Pakistan: UN Conference Falls Far Short Of Goal For Immediate Aid
By Ron Synovitz
UN aid officials say the international community lacks full comprehension of a catastrophe looming in Pakistan that threatens the lives of 3 million people. Yesterday's UN aid conference in Geneva drew less than $16 million in immediate emergency relief needed for victims of the 8 October earthquake before the Himalayan winter begins in a few weeks. Although more than $550 million was pledged, most of the money could take months to materialize. Is the conference shortfall a symptom of the wider problem of donor fatigue?
Prague, 27 October 2005 (RFE/RL) -- Rashid Khalikov, the UN's chief aid coordinator in Pakistan, says the international community does not fully understand the magnitude of a humanitarian disaster now looming in Pakistan as a result of the 8 October earthquake.
Khalikov made the remarks at his tent office in the wrecked city of Muzaffarad -- the capital of Pakistani Kashmir -- after yesterday's UN aid conference in Geneva drew less than $16 million in immediate aid.
The 7.6-magnitude quake already is thought to have killed some 80,000 people. But Jan Egeland, the head of the UN Office for the Coordination of Humanitarian Affairs, says many more will die during the winter if more funds aren't donated quickly.
Egeland says the money is needed so that food stockpiles, tents, and other materials for shelter can be delivered before winter storms make large parts of the affected region inaccessible.
"We need more resources to save 2 million to 3 million lives. And we need much more resources in the next few days. It is really a deadline," Egeland says.
Altogether, the 60 countries at the conference pledged some $550 million in aid. But most is for the reconstruction of villages in Pakistani Kashmir or in Pakistan's Northwest Frontier Province. And that money will not be dispersed for months. The 3 million people made homeless by the earthquake need shelter before the harsh winter begins in about four weeks.
Pakistan's Federal Minister Salman Shah told yesterday's conference in Geneva that the need to shelter the homeless is a matter of life or death for millions.
"This was the worst disaster in the history of Pakistan. Just imagine destruction across an area equivalent to 70 percent of the size of Switzerland, with terrain even more rugged than the Alps that surround us today. The homeless alone are almost equivalent to half the population of Switzerland," Shah says.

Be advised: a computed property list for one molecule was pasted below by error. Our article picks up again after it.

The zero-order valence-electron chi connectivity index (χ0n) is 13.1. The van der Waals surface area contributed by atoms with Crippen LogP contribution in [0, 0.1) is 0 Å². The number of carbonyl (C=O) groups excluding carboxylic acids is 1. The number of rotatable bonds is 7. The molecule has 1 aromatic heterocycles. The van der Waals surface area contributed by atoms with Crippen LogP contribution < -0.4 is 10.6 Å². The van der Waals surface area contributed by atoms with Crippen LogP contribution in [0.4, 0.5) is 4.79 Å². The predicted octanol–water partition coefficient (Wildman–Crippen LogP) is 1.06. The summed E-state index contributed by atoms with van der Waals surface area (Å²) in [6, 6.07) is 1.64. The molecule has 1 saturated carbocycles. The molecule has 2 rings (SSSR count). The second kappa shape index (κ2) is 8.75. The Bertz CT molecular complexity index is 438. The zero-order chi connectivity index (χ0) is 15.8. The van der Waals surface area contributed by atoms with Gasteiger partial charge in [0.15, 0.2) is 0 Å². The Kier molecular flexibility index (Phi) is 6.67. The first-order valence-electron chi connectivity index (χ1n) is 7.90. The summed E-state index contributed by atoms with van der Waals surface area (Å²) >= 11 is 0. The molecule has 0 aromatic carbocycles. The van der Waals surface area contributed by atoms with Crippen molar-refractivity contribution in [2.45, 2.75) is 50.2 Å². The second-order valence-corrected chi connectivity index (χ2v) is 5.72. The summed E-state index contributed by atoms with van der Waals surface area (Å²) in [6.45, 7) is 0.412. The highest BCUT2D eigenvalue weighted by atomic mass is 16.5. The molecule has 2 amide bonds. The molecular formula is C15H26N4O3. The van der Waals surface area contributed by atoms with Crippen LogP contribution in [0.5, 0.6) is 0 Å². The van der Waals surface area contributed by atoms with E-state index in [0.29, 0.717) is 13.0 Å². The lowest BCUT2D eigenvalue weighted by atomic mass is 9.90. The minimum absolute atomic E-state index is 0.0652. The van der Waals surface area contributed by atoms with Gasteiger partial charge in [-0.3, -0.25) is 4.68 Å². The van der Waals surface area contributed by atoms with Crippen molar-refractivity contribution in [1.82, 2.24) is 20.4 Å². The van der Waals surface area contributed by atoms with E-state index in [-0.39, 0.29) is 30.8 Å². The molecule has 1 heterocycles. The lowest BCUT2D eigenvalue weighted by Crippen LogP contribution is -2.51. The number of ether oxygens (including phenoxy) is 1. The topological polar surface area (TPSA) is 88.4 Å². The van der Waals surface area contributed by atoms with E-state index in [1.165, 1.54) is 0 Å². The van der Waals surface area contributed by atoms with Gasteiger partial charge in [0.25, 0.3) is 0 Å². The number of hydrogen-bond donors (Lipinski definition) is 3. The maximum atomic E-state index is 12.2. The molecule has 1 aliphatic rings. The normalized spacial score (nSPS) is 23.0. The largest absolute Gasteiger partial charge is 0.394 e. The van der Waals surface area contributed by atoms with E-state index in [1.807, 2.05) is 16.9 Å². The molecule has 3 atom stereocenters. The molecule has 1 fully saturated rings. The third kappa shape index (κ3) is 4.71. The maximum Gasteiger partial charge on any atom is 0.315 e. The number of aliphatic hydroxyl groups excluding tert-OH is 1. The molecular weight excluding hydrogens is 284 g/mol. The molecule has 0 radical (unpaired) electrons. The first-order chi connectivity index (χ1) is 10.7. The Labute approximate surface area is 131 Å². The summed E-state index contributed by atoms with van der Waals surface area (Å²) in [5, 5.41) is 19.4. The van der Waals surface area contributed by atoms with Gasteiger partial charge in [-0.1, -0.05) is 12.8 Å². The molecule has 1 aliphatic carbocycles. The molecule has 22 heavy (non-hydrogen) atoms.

Critics have noted the contrast between the response to the earthquake and the rapid tsunami-relief effort led by the U.S. government in January.
Some U.S. officials suggest that "aid fatigue" has set in after a series of natural disasters around the world -- including Hurricanes Katrina, Rita, and Wilma in the United States -- leaving policymakers tired and distracted.
But Brendan Cox, an emergency specialist for the British-based Oxfam charity, says he thinks the idea of "aid fatigue" is being used as an excuse by government officials around the world to excuse habitually poor performance in reaction to major humanitarian disasters.
"We don't think that 'compassion fatigue' or 'aid fatigue' actually exists amongst the donor publics of the world. I think what you are seeing is donor governments who are not fatigued by crises -- rather, this is indicative of the way that the world responds," Cox says. "They respond too late. They respond with not enough money. And they respond only to those crises which are high in the headlines. That's what needs to change. And we hope that the continued passion for these issues by members of the public right across the world will motivate and spur governments on -- to make sure that they do give the aid that is required before this winter sets in."
The United States, for its part, announced a pledge totaling $156 million. That includes $50 million for humanitarian relief, $50 million for reconstruction and $56 million to support relief operations of the U.S. Defense Department.
That aid is in addition to about $25 million already spent by the United States for the immediate delivery of commodities and relief operations.
Still, immediate relief is in short supply for Pakistan's quake survivors. Cox says the urgency of the situation ultimately will make some people in Pakistan feel like their plight has been ignored.
"Unless you do have an adequate response to this emergency, then obviously people in the region will feel that the world has ignored them. The crux of this is changing the humanitarian system. The humanitarian system is failing. There is no doubt about that. And the world has agreed -- at the UN summit only in September -- a way forward," Cox says. "They've agreed that there should be a central fund so that when there is an emergency like this, you don't have to send around the begging bowl at the last minute waiting for funds to come in -- often coming in months after they are due. And therefore, thousands of people die unnecessarily. But instead, you have this central fund of about $1 billion so that when there is an emergency you can respond quickly [and] efficiently."
The Pakistani government is holding a reconstruction conference in November.
In the meantime, with some UN agencies already out of funds for relief operations in Pakistan, Khalikov, says UN officials will now have to go directly to potential donor governments -- especially in Muslim countries of the Middle East -- to plead for cash.
Copyright (c) 2005. RFE/RL, Inc. Reprinted with the permission of Radio Free Europe/Radio Liberty, 1201 Connecticut Ave., N.W. Washington DC 20036. www.rferl.org
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